Corporations continue to improve their environmental, social and governance (ESG) practices in an effort to be more sustainable and appeal to Canadians who are drawn increasingly to responsible investing (RI).
Yet, the uptake of investment funds focused on ESG still don’t match the pace that might be expected given the interest in this rapidly evolving area.
Advisor confidence might have something to do with that, says Glen Yelton, head of Invesco Ltd.’s ESG client strategy for North America.
Two barriers affect the ability of advisors to have more involved – or any – ESG conversations with their clients, he says: a lack of familiarity with the products and their own comfort speaking about the topic.
“It takes time as an advisor to become aware of all the product offerings available for your clients and to understand their asset-allocation needs. Then, you layer on ESG. There’s a constraint in what advisors are able to recommend competently and comfortably,” Mr. Yelton says.
ESG investment options are growing. This year, Invesco alone has launched eight ESG-focused ETFs in Canada.
Still, studies show that ESG investments remain a grey area of knowledge for most financial advisors. A 2022 study from the Responsible Investment Association found that advisors’ knowledge of the subject is low. Only 6 per cent of 539 survey participants were able to identify three true statements out of 10 about RI correctly.
Understanding clients’ values
Education is critical to knowing the ins and outs of RI, providing ESG choices, and dispelling myths about underperformance. Most important, advisors need to understand what truly matters to their clients.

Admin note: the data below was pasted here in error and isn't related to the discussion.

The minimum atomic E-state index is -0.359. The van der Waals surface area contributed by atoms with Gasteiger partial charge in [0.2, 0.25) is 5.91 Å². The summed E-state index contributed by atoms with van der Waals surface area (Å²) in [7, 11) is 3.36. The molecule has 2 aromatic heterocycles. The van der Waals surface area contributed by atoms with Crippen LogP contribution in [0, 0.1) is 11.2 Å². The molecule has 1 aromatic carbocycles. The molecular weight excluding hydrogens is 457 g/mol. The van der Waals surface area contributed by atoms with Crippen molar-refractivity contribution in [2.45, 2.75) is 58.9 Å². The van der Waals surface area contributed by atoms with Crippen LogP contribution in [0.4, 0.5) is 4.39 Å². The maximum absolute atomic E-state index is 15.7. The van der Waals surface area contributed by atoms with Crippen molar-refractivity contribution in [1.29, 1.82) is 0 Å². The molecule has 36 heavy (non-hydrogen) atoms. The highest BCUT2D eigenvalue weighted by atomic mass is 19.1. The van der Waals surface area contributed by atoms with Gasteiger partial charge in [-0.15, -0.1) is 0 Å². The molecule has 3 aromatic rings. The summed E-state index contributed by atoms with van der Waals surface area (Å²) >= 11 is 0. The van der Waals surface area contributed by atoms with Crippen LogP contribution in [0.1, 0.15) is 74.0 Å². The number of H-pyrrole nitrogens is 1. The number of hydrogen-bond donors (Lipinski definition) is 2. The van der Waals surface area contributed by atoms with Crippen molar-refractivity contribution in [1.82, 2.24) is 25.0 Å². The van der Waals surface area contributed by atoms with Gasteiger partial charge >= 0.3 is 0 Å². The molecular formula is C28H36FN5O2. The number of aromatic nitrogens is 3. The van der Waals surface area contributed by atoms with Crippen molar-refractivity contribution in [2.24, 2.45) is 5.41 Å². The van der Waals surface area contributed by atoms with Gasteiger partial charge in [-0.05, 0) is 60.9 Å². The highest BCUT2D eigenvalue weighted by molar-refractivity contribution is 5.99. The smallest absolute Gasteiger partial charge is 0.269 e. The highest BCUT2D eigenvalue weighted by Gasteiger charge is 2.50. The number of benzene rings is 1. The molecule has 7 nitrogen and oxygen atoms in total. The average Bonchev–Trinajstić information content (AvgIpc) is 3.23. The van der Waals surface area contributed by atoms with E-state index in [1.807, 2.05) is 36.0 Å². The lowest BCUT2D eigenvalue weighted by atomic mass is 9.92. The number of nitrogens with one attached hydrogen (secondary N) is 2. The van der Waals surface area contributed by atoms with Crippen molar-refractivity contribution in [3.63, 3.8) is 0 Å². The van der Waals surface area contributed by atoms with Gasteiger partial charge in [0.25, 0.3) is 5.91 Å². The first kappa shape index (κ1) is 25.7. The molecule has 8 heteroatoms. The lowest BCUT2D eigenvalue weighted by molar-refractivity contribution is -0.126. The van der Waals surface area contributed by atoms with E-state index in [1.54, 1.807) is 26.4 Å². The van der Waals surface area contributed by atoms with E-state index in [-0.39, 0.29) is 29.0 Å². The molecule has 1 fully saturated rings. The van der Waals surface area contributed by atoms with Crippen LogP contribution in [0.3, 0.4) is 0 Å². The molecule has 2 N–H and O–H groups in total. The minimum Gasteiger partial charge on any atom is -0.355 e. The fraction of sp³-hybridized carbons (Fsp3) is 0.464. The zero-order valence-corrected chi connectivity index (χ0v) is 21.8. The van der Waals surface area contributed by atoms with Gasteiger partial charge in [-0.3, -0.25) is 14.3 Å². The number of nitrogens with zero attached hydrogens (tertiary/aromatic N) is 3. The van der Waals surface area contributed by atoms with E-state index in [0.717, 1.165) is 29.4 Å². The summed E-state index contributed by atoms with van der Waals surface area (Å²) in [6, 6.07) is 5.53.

“What I tell advisors who want to gain a further connection to ESG is to ask themselves: what do they value? Because ESG is about those elements of investing that go beyond just the financial,” Mr. Yelton says.
To many advisors, ESG might conjure up esoteric concepts to which they can’t easily relate, he notes. “But underneath those three initials is something very personal, very unique to individuals, and it’s something that advisors could capitalize on in their conversations with clients.”
Talking about ESG investment options should happen organically as part of the overall know-your-client process. What makes them tick and what might they want their money to do? Having such discussions can also strengthen the advisor-client bond, leading to more tailored advice.
“It’s more than just a financial relationship and a quarterly statement. When people talk to you about values, they’re letting you into that part of their lives,” Mr. Yelton says. “These conversations create a better relationship between the client and advisor, and from there you can build up trust and a deeper level of customization.”
Right now, investors are willing to place that trust in their advisors. A 2022 study from the CFA Institute found a rising level of trust in financial services, with one of the drivers being investments that are aligned with personal objectives and values.
The study reported that among the ESG areas the most important to retail investors are climate change and carbon emissions, clean energy, air and water pollution, human rights, data protection, corruption, transparency, and ethical labour practices.
Mr. Yelton cautions that advisors shouldn’t try and jump into an ESG discussion they aren’t comfortable with. A “fake it till you make it” approach won’t go over well with clients. Due diligence is what wins out around ESG topics and client interests.
Growing numbers of investors are primed for these conversations. Having them is essential, Mr. Yelton says, “because if the advisor isn’t willing to discuss ESG with the client, the client will find someone who will.”
Advertising feature produced by Globe Content Studio with Invesco. The Globe’s editorial department was not involved.